Seattle City Council votes 9-0 for scaled-down head tax on large employers
The Seattle City Council voted unanimously Monday to adopt a new tax on the city’s largest employers to help address homelessness.
The ordinance will impose a tax of $275 per employee, per year on for-profit companies that gross at least $20 million per year in the city — down from a $500-per-head tax that Mayor Jenny Durkan threatened to veto.
About 3 percent of Seattle businesses will be affected, according to the council.
“We have community members who are dying,” Councilmember Teresa Mosqueda before the 9-0 vote. “They are dying on our streets today because there is not enough shelter” and affordable housing.
The ordinance calls for the tax to sunset after five years, with renewal requiring a council vote in 2023.
The tax approved Monday is much smaller than a $500-per-head proposal that had been under consideration for many weeks.
Councilmember Kshama Sawant cast the only “no” vote Monday on an amendment that reduced the size of the tax.
“There is no way this tax will be a burden on big businesses in Seattle,” Sawant said, slamming the mayor for siding with “Amazon billionaires.”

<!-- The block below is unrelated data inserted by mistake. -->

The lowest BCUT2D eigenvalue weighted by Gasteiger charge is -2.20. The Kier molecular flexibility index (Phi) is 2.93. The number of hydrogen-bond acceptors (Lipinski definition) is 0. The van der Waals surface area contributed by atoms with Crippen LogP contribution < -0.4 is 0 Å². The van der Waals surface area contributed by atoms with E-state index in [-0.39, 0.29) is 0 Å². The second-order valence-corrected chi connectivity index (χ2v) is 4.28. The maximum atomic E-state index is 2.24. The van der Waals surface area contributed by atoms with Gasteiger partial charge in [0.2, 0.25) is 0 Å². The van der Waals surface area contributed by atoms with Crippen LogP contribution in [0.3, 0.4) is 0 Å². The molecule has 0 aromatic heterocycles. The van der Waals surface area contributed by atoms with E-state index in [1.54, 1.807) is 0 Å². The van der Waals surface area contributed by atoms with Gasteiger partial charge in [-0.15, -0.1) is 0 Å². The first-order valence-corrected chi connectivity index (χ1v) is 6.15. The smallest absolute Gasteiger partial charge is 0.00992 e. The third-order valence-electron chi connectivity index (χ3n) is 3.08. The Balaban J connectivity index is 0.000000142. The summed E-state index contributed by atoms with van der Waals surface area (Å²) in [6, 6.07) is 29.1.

Homeless-services workers and unions representing supermarket and hotel workers, among others, supported the larger tax, which was proposed by Councilmembers Mosqueda, M. Lorena González, Lisa Herbold and Mike O’Brien.
“We could not find the votes we needed,” a disappointed O’Brien said before voting for the smaller proposal.
González said she had hoped to be voting “on a different package” with more money, but “I’m glad to be able to finally move this forward.”
Durkan, many business leaders such as Amazon and construction-worker unions opposed it, as did Council President Bruce Harrell, Councilmembers Sally Bagshaw, Debora Juarez and Rob Johnson and some voters critical of how City Hall has been spending money.
Johnson called the $275-per-head tax a “reasonable compromise that will allow us to make real progress.”
Seattle has been in a civil state of emergency over homelessness since late 2015. A point-in-time count last year tallied more than 11,600 homeless people in King County.
Proponents of the head tax say companies such as Amazon have contributed to homelessness because their highly-paid employees have driven up rents and home prices.
A spending plan under consideration by the council calls for spending 66 percent of the new money on affordable housing, 32 percent on emergency shelter, trash pickup, raises for service workers and other needs and 2 percent on administration.
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